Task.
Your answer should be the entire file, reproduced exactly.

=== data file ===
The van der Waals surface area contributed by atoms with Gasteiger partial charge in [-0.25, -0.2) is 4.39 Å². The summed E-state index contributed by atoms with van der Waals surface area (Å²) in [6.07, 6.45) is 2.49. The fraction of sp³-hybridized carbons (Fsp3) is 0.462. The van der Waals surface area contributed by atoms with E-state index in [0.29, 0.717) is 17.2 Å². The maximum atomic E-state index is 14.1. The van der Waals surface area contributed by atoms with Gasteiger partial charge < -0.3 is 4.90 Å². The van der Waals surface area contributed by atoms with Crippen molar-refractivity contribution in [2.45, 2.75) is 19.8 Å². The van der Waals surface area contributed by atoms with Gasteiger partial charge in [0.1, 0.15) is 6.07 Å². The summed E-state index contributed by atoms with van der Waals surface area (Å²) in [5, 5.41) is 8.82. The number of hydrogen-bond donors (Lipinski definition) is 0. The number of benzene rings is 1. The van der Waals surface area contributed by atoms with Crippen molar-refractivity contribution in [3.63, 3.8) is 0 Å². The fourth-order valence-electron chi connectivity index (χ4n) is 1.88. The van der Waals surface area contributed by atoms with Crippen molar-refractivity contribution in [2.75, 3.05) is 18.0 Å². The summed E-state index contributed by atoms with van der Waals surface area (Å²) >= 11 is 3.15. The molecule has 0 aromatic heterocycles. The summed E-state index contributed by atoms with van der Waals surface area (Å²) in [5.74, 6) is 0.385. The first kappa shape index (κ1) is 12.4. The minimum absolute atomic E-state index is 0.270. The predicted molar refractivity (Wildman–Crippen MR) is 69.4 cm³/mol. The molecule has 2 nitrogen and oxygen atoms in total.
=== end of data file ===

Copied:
The van der Waals surface area contributed by atoms with Gasteiger partial charge in [-0.25, -0.2) is 4.39 Å². The summed E-state index contributed by atoms with van der Waals surface area (Å²) in [6.07, 6.45) is 2.49. The fraction of sp³-hybridized carbons (Fsp3) is 0.462. The van der Waals surface area contributed by atoms with E-state index in [0.29, 0.717) is 17.2 Å². The maximum atomic E-state index is 14.1. The van der Waals surface area contributed by atoms with Gasteiger partial charge < -0.3 is 4.90 Å². The van der Waals surface area contributed by atoms with Crippen molar-refractivity contribution in [2.45, 2.75) is 19.8 Å². The van der Waals surface area contributed by atoms with Gasteiger partial charge in [0.1, 0.15) is 6.07 Å². The summed E-state index contributed by atoms with van der Waals surface area (Å²) in [5, 5.41) is 8.82. The number of hydrogen-bond donors (Lipinski definition) is 0. The number of benzene rings is 1. The van der Waals surface area contributed by atoms with Crippen molar-refractivity contribution in [3.63, 3.8) is 0 Å². The fourth-order valence-electron chi connectivity index (χ4n) is 1.88. The van der Waals surface area contributed by atoms with Crippen molar-refractivity contribution in [2.75, 3.05) is 18.0 Å². The summed E-state index contributed by atoms with van der Waals surface area (Å²) >= 11 is 3.15. The molecule has 0 aromatic heterocycles. The summed E-state index contributed by atoms with van der Waals surface area (Å²) in [5.74, 6) is 0.385. The first kappa shape index (κ1) is 12.4. The minimum absolute atomic E-state index is 0.270. The predicted molar refractivity (Wildman–Crippen MR) is 69.4 cm³/mol. The molecule has 2 nitrogen and oxygen atoms in total.